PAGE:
How many other places — other than the Adams River — does this sign apply?
As mentioned in posts last week — the Stellaquo River in the upper Fraser — sure as hell isn’t breaking any records this year.
Nor is the Early Stuart group of Fraser sockeye, or many other stocks, groups, or conservation units as some like to call these “groupings”. (the only reason for the grouping is for fisheries management purposes).
Emails are beginning to fly around now from local folks who know these runs: Where the hell are these apparent 35 million Fraser sockeye?
And meanwhile not a peep out of mass media…
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The upper Fraser is experiencing far from any “historic records” — however, this could be seen in the pre-season predictions, and even the daily adjusting in-season forecasts. The in-season compared to pre-season predictions on the Early Summer run was a difference of about 4.7 times or so. On the Summers, about 2.5 times more predicted by in-season forecasts as compared to pre-season forecasts (the 50 percent probability forecasts).
It is these two “Groups” of Fraser sockeye that saw the early commercial fishing bonanza. Then the Late Summer in-season forecasts starting coming in and folks went nuts.
And some went so far as to recommend harvesting 80% of the run — otherwise fish would be “wasted.”
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By the end of the Pacific Salmon Commission teleconference calls in mid-September the total Fraser sockeye run was predicted to be 35.4 million. The media headlines and stories painted the picture of a bonanza “not seen in 100 years.”
(I don’t quite buy that story, but so be it… see earlier posts on estimated historic Fraser sockeye runs)
On the Commission’s last distribution the approximate number of Fraser sockeye past Mission in the lower Fraser (11.5 million) or caught in commercial (approx. 10 million) and First Nation (approx. 1.2 million) fisheries was a little under 24 million — suggesting another 10 million were still due to swim upstream and were most likely holding in the Strait of Georgia.
Well… we’re now approaching one month since that last report. If you go to the Commission website and download the latest Excel spreadsheet showing the latest In-Season Fraser River Escapement Reports — there’s a problem (at least to my eyes).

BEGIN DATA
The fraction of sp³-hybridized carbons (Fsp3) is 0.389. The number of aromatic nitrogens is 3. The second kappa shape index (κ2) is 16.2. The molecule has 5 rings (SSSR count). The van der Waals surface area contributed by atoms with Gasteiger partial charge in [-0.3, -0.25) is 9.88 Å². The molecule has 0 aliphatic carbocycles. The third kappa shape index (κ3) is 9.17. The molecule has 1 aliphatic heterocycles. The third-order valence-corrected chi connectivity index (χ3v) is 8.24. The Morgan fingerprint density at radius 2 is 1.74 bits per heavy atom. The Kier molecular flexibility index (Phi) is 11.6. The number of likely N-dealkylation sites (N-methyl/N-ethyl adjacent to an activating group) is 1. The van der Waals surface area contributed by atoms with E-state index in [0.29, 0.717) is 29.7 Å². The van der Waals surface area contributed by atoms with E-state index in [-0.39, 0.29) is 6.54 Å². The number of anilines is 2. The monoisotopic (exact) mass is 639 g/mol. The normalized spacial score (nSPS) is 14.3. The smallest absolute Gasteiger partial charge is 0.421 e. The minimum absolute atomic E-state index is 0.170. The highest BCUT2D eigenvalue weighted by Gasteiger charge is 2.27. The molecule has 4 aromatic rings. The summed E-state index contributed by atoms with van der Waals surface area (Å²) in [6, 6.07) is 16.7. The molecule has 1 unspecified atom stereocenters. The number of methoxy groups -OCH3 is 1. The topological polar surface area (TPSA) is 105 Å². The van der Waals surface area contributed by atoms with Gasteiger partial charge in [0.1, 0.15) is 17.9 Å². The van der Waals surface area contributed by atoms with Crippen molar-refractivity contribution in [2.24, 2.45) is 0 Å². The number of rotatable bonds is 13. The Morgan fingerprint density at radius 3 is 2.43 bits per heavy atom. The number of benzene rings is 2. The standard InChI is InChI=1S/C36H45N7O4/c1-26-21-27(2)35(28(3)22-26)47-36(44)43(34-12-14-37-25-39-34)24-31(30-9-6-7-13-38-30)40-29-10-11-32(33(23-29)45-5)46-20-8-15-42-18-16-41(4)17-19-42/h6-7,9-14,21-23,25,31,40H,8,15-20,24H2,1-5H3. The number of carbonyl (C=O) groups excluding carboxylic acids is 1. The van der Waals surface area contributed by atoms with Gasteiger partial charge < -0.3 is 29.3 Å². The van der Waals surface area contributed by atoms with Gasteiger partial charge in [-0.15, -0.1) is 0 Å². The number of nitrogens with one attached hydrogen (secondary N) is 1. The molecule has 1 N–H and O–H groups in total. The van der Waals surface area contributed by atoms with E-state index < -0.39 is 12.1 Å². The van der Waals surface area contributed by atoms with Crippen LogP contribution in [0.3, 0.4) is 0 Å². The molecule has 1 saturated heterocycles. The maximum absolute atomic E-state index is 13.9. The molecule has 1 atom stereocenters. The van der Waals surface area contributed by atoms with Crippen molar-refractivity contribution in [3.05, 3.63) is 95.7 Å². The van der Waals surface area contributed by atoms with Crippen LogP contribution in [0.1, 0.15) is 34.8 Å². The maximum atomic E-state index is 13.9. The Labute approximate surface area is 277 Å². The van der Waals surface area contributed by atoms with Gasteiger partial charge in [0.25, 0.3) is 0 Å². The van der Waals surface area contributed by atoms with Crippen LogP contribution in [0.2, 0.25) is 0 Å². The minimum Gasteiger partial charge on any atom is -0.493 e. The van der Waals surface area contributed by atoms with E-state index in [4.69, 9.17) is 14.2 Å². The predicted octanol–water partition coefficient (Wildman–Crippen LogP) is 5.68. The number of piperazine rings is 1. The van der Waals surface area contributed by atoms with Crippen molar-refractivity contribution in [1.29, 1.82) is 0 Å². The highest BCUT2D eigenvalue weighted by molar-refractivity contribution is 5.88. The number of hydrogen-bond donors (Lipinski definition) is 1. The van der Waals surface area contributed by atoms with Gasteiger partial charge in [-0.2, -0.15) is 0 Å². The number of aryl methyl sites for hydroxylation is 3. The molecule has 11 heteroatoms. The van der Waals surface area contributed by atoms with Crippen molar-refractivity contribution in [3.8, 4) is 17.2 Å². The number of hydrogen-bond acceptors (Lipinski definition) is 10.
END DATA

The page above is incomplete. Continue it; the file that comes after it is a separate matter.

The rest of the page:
Total estimates past Mission are now 16.3 million (as of Oct. 4th). This is only a 5 million increase from mid-Sept. Added that the first few days of October saw ZERO sockeye past the hydroacoustic equipment.
The last big day was 100,000 on September 27th, then 67,000 the next day, then 12,000 and then 4,000 and then big fat zero.
Latest cumulative total past Mission = approx. 16.3 million.
Add this to the total estimated catch of 12.7 million and we have a potential total run size of 29 million.
Where are the other predicted 5 – 6 million Fraser sockeye?
Let me guess… the seals ate them.
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Some folks might ponder: “what does it matter, with a run this big… 5-6 million sockeye missing, don’t sweat it dude.”
Well… first, 5 to 6 million is about half the total run size that was originally predicted in pre-season forecasts (at least the 50 percent probability forecast). We know what happens when far less fish then forecast show up: public inquiries, and judicial appointments, and millions of dollars and lengthy reports, and big lawyers bills…
The other problem is when pre-eminent fisheries scientists are in numerous media stories and outlets advocating for a 80% of total run size harvest.
If we take the in-season estimate of 34.5 million and hypothetically take off an 80% harvest — what are we left with?
Well… that suggests a harvest of almost 28 million fish.
Hmmm… at current run size numbers, if we had gone with that scenario this year we’d have about as many sockeye as last year heading towards the spawning grounds: in the neighborhood of 1 million.
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Regardless… could someone please tell me where the other 5 to 6 million fish are?
And remember, this is all just forecasting, estimating, and guesstimating… we still need the on-the-ground actual counts and estimates of spawners on the spawning grounds.
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Dear Justice Cohen,
Is it not time for a fundamental re-structuring of how this game works?
And could you please ask DFO and the Pacific Salmon Commission where the other 5 -6 million sockeye are this year?